Uproar Press Photo

Opera Ithaca admirably gives us not only classics, like its recent Carmen, but also fascinating contemporary works, especially those by women, which reflect other cultures. The company’s fourth season closes this week with Song from the Uproar, a 75-minute opera in English. Composer Missy Mazzoli and librettist Royce Vavrek were inspired by a provocative historical figure, the writer-explorer Isabelle Eberhardt.

Born in 1877 into an unconventional Swiss family of Russian descent, Eberhardt early challenged social norms by wearing boy’s clothing, finding it more comfortable. Her father, a former Orthodox priest turned atheist, homeschooled her (she knew seven languages, including classical Arabic) and encouraged her nonconformity, as did her mother, who accompanied her, at 20, to Algeria. There they lived apart from the French colonists and as close to the Arab community as possible.

Her mother’s presence is not included in the opera, however; Eberhardt’s life is far too complex to be captured in any form but an exhaustive biography. This young woman, enthralled with Arabic culture, wrote fiction and journalism, lived marginally, loved liberally, attempted suicide multiple times, consumed quantities of alcohol and drugs, suffered addiction and malarial fevers and possibly syphilis. Her writing resisted French colonialism; perceived as a threat, she was blacklisted in France, survived an assassination attempt, and ultimately took the stand to argue and win a less severe sentence for her attacker. A convert to Islam, Eberhardt was known as Si Mahmoud Saadi; loving men, she nevertheless dressed and passed as a man, eventually marrying an Algerian soldier. More nomad and vagabond than explorer, she died in 1904, impoverished and worn, in a desert flash flood in Aïn Séfra, Algeria. She was 27.

Her convoluted life story resonates with passion, desperation, and a determination to live freely whatever the cost. This is the essence of the opera –– Mazzoli’s first, in 2012; she’s since created works around other dramatic female protagonists, such as Lot’s Wife and Bess of Lars von Trier’s Breaking the Waves.

Well suited to the Cherry Artspace, this minimalist production, directed and designed by Joshua Borths, features only a large, low dais, covered with a shimmering cloth that’s alternately lit –– and moves –– like sand or sea. Dappled projections on the bare plywood wall above present Eberhardt family photos, camel-traversed desert dunes, sailing ships in harbor, and mesmerizing tiled domes of mosques. There’s also an intermittent narrative screened as abrupt factual statements (“a woman ahead of her time”), almost like labels, the only unpoetic aspect of this production. (At one point we’re unnecessarily told “drinking does not relieve suffering.”)

Unfortunately, the song lyrics are not also projected, perhaps because the language is English, but with the orchestral intensity, this means that often nearly half of Royce Vavrek’s lyrics are lost. While the music, acting, and ambience here offer considerable emotion, an operatic production needs to acknowledge the art of language as well.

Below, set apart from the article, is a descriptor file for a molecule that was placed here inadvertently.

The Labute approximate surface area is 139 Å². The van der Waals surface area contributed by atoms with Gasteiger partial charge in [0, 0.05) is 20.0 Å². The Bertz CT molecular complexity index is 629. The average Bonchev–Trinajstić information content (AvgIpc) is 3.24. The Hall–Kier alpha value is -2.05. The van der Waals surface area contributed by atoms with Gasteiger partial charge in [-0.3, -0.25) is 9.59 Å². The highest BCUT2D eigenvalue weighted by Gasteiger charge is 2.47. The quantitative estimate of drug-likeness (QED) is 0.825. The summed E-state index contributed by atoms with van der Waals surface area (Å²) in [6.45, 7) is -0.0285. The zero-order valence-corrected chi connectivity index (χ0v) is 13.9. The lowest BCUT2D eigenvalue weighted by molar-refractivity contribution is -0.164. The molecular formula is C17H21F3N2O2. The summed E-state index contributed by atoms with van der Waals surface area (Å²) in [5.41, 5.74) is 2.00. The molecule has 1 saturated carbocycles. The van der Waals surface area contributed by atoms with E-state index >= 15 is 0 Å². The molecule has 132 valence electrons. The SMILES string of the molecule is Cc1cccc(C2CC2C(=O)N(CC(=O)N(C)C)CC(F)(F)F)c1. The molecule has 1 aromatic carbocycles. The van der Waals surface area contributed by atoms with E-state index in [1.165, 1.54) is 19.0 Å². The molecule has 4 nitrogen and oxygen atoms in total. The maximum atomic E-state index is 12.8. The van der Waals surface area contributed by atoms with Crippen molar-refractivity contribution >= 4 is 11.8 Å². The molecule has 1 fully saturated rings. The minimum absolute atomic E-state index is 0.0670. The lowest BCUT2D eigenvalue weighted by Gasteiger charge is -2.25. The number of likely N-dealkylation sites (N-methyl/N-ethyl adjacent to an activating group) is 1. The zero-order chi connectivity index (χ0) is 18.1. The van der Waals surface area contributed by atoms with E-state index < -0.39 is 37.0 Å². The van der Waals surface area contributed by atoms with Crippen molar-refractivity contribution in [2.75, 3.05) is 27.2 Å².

Mazzoli’s arresting, electronic-infused score was aptly hailed by the L.A. Times reviewer as “seductive, meditative, spiritually elusive and subversive.” Here conductor Keith Chambers, on percussive piano, heads a small orchestra that sweeps listeners through Eberhardt’s diverse moods and psychic states. Insistent, pulsing, the musical phrases never resolve; even at the end there’s only a dying fall, not resolution –– echoing this woman’s endless unanswered quest. Mazzoli’s music is both tumultuous and haunting. (Eager to continue listening, I was delighted to learn the original cast recording is released by New Amsterdam Records.)

Onstage, Kara Cornell portrays Eberhardt, accompanied by a black-garbed ensemble of five –– Joshua Dykes, Christopher Hauser, Josi Petersen, Rachel Silverstein, and Sarah Welden. The choral group represent lovers and witnessing townspeople, inquisitively both searching and spotlighting with their flashlights (a device which becomes overused); they manipulate the sea- and sand-cloth that eventually becomes a shroud.

Cornell wears a black gown she soon trades for trousers; overall, this narrative makes little of Eberhardt’s cross-dressing life, rather curiously choosing to emphasize her troubled love of one man. Or so it seems –– much of the performance is suggestive and symbolic here, rather than literal.

But the imprecision of the story doesn’t obscure the passion, and Cornell delivers that powerfully, both vocally and physically. At moments she actually looks like the young Eberhardt (from an iconic photo); when dissolution comes, her features seem to fall apart. Matching the music’s turbulence –– turmoil punctuated by moments of peacefulness –– Cornell’s performance is a striking embodiment of Eberhardt’s fiercely free-spirited life. It begins and ends with Cornell splayed, fallen, an unforgettable image of this adventurer’s ironic death by drowning in a parched land.

Song from the Uproar by Missey Mazzoli and Royce Vavrek. Opera Ithaca at The Cherry Artspace, 102 Cherry St., Ithaca. May 9 and 10, 7 p.m. Tickets at the door and at operaithaca.org. The company’s upcoming fifth season features diverse offerings: Hamlet, A Little Night Music, La Boheme, Liberation and Enchantress, a world premiere.

Barbara Adams, a regional arts journalist, teaches writing at Ithaca College.

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